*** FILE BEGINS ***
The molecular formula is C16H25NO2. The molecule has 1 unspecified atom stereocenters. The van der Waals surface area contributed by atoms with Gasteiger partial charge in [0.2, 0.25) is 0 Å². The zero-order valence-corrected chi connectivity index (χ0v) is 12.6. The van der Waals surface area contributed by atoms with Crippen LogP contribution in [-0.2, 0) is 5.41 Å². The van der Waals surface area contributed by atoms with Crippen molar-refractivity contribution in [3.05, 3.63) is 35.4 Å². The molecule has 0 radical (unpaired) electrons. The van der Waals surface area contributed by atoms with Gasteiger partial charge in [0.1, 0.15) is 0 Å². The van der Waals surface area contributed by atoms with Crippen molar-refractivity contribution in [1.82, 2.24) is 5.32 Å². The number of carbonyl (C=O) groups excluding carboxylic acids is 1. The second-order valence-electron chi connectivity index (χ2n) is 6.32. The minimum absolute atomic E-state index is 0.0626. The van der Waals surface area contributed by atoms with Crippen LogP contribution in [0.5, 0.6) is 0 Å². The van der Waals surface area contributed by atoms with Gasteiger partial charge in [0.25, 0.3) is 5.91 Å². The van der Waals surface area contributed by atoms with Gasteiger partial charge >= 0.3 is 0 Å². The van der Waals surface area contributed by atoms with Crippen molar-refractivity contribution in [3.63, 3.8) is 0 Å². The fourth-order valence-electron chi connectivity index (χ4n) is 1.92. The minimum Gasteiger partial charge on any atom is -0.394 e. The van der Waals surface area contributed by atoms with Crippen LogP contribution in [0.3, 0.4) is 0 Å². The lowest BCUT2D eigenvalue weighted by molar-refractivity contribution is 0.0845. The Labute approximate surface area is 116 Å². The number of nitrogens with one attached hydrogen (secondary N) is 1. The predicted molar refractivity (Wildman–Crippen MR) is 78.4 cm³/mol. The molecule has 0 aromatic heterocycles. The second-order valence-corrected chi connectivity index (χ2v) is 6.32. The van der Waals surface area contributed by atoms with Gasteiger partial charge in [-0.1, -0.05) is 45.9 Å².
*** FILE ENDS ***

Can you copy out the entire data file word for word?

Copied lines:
The molecular formula is C16H25NO2. The molecule has 1 unspecified atom stereocenters. The van der Waals surface area contributed by atoms with Gasteiger partial charge in [0.2, 0.25) is 0 Å². The zero-order valence-corrected chi connectivity index (χ0v) is 12.6. The van der Waals surface area contributed by atoms with Crippen LogP contribution in [-0.2, 0) is 5.41 Å². The van der Waals surface area contributed by atoms with Crippen molar-refractivity contribution in [3.05, 3.63) is 35.4 Å². The molecule has 0 radical (unpaired) electrons. The van der Waals surface area contributed by atoms with Gasteiger partial charge in [0.1, 0.15) is 0 Å². The van der Waals surface area contributed by atoms with Crippen molar-refractivity contribution in [1.82, 2.24) is 5.32 Å². The number of carbonyl (C=O) groups excluding carboxylic acids is 1. The second-order valence-electron chi connectivity index (χ2n) is 6.32. The minimum absolute atomic E-state index is 0.0626. The van der Waals surface area contributed by atoms with Crippen LogP contribution in [0.5, 0.6) is 0 Å². The van der Waals surface area contributed by atoms with Gasteiger partial charge in [0.25, 0.3) is 5.91 Å². The van der Waals surface area contributed by atoms with Gasteiger partial charge >= 0.3 is 0 Å². The van der Waals surface area contributed by atoms with Crippen molar-refractivity contribution in [3.63, 3.8) is 0 Å². The fourth-order valence-electron chi connectivity index (χ4n) is 1.92. The minimum Gasteiger partial charge on any atom is -0.394 e. The van der Waals surface area contributed by atoms with Crippen LogP contribution in [0.3, 0.4) is 0 Å². The lowest BCUT2D eigenvalue weighted by molar-refractivity contribution is 0.0845. The Labute approximate surface area is 116 Å². The number of nitrogens with one attached hydrogen (secondary N) is 1. The predicted molar refractivity (Wildman–Crippen MR) is 78.4 cm³/mol. The molecule has 0 aromatic heterocycles. The second-order valence-corrected chi connectivity index (χ2v) is 6.32. The van der Waals surface area contributed by atoms with Gasteiger partial charge in [-0.1, -0.05) is 45.9 Å².